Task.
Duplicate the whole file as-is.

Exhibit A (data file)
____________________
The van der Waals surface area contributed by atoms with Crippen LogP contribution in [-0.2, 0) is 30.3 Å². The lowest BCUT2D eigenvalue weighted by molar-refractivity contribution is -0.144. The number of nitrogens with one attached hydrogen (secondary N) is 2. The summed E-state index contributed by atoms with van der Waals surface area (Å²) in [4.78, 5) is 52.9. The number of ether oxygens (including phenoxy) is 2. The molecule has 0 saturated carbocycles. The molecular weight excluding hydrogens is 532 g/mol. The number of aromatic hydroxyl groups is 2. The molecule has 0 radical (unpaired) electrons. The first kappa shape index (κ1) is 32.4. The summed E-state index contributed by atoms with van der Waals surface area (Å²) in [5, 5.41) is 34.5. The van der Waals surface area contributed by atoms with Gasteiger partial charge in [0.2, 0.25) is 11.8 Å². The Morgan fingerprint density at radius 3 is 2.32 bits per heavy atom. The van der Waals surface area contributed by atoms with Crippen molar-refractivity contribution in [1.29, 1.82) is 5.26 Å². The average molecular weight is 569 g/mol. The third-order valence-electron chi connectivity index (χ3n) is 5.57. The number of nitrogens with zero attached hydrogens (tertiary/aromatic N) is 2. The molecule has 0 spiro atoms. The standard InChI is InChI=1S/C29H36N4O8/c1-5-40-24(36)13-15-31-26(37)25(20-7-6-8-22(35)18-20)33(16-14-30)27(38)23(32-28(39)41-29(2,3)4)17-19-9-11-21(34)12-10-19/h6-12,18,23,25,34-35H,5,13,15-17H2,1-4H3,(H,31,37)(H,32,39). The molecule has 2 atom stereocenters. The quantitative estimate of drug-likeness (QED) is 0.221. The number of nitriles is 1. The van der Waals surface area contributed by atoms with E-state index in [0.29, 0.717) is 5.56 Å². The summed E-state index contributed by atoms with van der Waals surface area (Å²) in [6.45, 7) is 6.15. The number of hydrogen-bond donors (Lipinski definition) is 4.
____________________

The van der Waals surface area contributed by atoms with Crippen LogP contribution in [-0.2, 0) is 30.3 Å². The lowest BCUT2D eigenvalue weighted by molar-refractivity contribution is -0.144. The number of nitrogens with one attached hydrogen (secondary N) is 2. The summed E-state index contributed by atoms with van der Waals surface area (Å²) in [4.78, 5) is 52.9. The number of ether oxygens (including phenoxy) is 2. The molecule has 0 saturated carbocycles. The molecular weight excluding hydrogens is 532 g/mol. The number of aromatic hydroxyl groups is 2. The molecule has 0 radical (unpaired) electrons. The first kappa shape index (κ1) is 32.4. The summed E-state index contributed by atoms with van der Waals surface area (Å²) in [5, 5.41) is 34.5. The van der Waals surface area contributed by atoms with Gasteiger partial charge in [0.2, 0.25) is 11.8 Å². The Morgan fingerprint density at radius 3 is 2.32 bits per heavy atom. The van der Waals surface area contributed by atoms with Crippen molar-refractivity contribution in [1.29, 1.82) is 5.26 Å². The average molecular weight is 569 g/mol. The third-order valence-electron chi connectivity index (χ3n) is 5.57. The number of nitrogens with zero attached hydrogens (tertiary/aromatic N) is 2. The molecule has 0 spiro atoms. The standard InChI is InChI=1S/C29H36N4O8/c1-5-40-24(36)13-15-31-26(37)25(20-7-6-8-22(35)18-20)33(16-14-30)27(38)23(32-28(39)41-29(2,3)4)17-19-9-11-21(34)12-10-19/h6-12,18,23,25,34-35H,5,13,15-17H2,1-4H3,(H,31,37)(H,32,39). The molecule has 2 atom stereocenters. The quantitative estimate of drug-likeness (QED) is 0.221. The number of nitriles is 1. The van der Waals surface area contributed by atoms with E-state index in [0.29, 0.717) is 5.56 Å². The summed E-state index contributed by atoms with van der Waals surface area (Å²) in [6.45, 7) is 6.15. The number of hydrogen-bond donors (Lipinski definition) is 4.